Florida Gators go batty for bats

- There's a place down by Lake Alice at the University of Florida where the faithful gather to celebrate nocturnal creatures. Some are young, some old, but all have one thing in common: An appreciation for the beauty of bats in flight.

Paul Ramey with the Florida Museum of Natural History tell us bat-watching has become something of a tourist attraction. "It's not unusual to have 50, 75, to 100 people out here at night when there's good weather," Ramey explained.

But it wasn’t like this in the beginning.  

Some years ago, the University of Florida had a problem. Bats were living in the athletic facilities and some dorms, and that caused all sorts of issues.  The solution? They built the largest man-made bat habitat in the world. 

“We'd capture them, not harming them, and then take them down, put them in the bat house,” recalled Bill Properzio with the UF Environmental Health and Safety Office, who helped lead the project.  "They'd stay a day and then leave.”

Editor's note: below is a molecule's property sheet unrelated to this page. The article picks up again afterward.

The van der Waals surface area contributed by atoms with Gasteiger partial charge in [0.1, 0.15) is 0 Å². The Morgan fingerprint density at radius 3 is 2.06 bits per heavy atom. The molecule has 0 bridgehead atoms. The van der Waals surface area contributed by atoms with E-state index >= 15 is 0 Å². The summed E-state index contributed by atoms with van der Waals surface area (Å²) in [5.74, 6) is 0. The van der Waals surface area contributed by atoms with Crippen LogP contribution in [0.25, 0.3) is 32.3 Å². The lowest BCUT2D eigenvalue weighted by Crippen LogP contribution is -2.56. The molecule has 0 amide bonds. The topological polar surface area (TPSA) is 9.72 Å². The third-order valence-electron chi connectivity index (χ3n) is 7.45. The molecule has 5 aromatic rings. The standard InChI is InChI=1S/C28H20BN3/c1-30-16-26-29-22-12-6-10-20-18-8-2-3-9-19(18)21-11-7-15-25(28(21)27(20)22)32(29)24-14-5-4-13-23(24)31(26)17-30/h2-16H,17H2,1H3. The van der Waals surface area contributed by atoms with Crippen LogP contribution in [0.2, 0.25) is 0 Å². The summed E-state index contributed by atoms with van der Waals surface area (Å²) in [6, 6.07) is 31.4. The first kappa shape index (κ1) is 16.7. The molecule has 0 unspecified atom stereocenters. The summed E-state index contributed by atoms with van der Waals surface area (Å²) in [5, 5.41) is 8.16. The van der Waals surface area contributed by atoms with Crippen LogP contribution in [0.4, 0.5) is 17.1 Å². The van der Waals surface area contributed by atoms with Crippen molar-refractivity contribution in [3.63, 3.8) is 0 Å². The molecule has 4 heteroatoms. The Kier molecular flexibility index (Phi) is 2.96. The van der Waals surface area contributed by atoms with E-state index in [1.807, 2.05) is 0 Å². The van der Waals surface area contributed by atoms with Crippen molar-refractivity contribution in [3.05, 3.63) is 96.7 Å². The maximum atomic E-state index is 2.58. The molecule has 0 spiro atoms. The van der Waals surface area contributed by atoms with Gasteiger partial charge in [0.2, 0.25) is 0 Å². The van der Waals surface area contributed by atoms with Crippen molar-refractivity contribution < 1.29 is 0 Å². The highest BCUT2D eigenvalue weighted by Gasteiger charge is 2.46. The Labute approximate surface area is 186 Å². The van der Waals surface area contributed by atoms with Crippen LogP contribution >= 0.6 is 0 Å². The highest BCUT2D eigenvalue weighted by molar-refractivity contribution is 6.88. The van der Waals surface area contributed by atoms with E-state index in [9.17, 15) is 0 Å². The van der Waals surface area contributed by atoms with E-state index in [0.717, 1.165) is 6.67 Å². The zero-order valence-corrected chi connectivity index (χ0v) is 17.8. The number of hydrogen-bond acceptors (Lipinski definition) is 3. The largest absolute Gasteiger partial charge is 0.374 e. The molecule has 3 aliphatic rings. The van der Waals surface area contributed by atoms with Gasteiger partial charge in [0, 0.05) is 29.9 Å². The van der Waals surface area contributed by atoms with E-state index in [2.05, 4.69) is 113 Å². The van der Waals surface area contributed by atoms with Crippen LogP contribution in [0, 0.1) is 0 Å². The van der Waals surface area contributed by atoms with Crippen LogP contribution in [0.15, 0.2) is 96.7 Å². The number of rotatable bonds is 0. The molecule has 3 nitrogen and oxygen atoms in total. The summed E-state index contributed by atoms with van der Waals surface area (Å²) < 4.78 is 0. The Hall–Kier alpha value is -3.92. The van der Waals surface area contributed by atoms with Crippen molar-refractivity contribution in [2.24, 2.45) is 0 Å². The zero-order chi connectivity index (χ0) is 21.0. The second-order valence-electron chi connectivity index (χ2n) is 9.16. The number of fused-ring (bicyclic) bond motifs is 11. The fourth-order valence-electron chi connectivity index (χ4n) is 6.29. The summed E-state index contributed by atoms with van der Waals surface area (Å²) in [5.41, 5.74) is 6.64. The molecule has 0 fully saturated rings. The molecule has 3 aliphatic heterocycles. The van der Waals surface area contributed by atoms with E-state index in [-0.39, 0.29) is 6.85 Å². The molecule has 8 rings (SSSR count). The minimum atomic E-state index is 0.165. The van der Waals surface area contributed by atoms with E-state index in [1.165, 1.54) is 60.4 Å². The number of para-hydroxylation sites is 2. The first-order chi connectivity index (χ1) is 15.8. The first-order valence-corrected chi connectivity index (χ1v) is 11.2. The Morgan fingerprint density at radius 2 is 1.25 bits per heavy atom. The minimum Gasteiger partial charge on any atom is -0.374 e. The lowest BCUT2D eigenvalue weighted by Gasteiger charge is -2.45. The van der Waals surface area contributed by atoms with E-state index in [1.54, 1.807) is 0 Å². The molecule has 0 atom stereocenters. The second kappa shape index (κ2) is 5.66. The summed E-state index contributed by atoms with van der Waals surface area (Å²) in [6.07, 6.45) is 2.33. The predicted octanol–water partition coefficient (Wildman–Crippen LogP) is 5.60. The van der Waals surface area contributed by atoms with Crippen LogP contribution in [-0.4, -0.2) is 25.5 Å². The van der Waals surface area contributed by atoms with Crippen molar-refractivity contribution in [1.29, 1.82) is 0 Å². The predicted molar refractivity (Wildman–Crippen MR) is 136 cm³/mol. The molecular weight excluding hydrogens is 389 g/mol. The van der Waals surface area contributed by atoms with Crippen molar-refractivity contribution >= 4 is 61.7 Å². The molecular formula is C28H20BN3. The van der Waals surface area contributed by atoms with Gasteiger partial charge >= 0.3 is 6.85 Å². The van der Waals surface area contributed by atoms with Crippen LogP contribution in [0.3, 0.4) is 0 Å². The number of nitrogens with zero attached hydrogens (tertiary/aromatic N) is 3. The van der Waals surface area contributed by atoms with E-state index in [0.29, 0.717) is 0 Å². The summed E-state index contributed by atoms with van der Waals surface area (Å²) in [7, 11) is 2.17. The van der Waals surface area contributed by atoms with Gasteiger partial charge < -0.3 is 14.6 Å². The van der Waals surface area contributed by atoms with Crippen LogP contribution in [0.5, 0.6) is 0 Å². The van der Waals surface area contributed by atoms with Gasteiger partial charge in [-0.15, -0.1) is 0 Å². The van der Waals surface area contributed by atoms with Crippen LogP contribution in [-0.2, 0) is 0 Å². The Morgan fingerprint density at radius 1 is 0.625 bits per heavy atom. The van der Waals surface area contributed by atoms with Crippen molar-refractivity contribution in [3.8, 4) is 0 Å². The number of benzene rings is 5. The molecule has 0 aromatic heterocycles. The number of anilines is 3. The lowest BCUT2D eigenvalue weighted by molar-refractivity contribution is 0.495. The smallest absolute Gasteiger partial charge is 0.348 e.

But eventually the bats warmed up to their new digs after over three years of coaxing. 

"When people ask me what I think eventually led to the bats taking up residence in the bat house, I think it was because more and more of the other places on campus they were being excluded from," Ramey said. 

Now there are three bat houses. The first was built 26 years ago. As their numbers grew, a second opened in 2010. The latest is less than a year old at a cost of just under $80,000. And the total bat population has reached more than 400,000. The majority are the Brazilian freetail species, with a few little brown bats mixed in. 

And as they fly away each night to feed on insects and quench their thirst in the nearby lake, spectators are left to marvel at these masters of the night.

LINK: Watch the bats on live webcams at www.floridamuseum.ufl.edu/bats/streaming/

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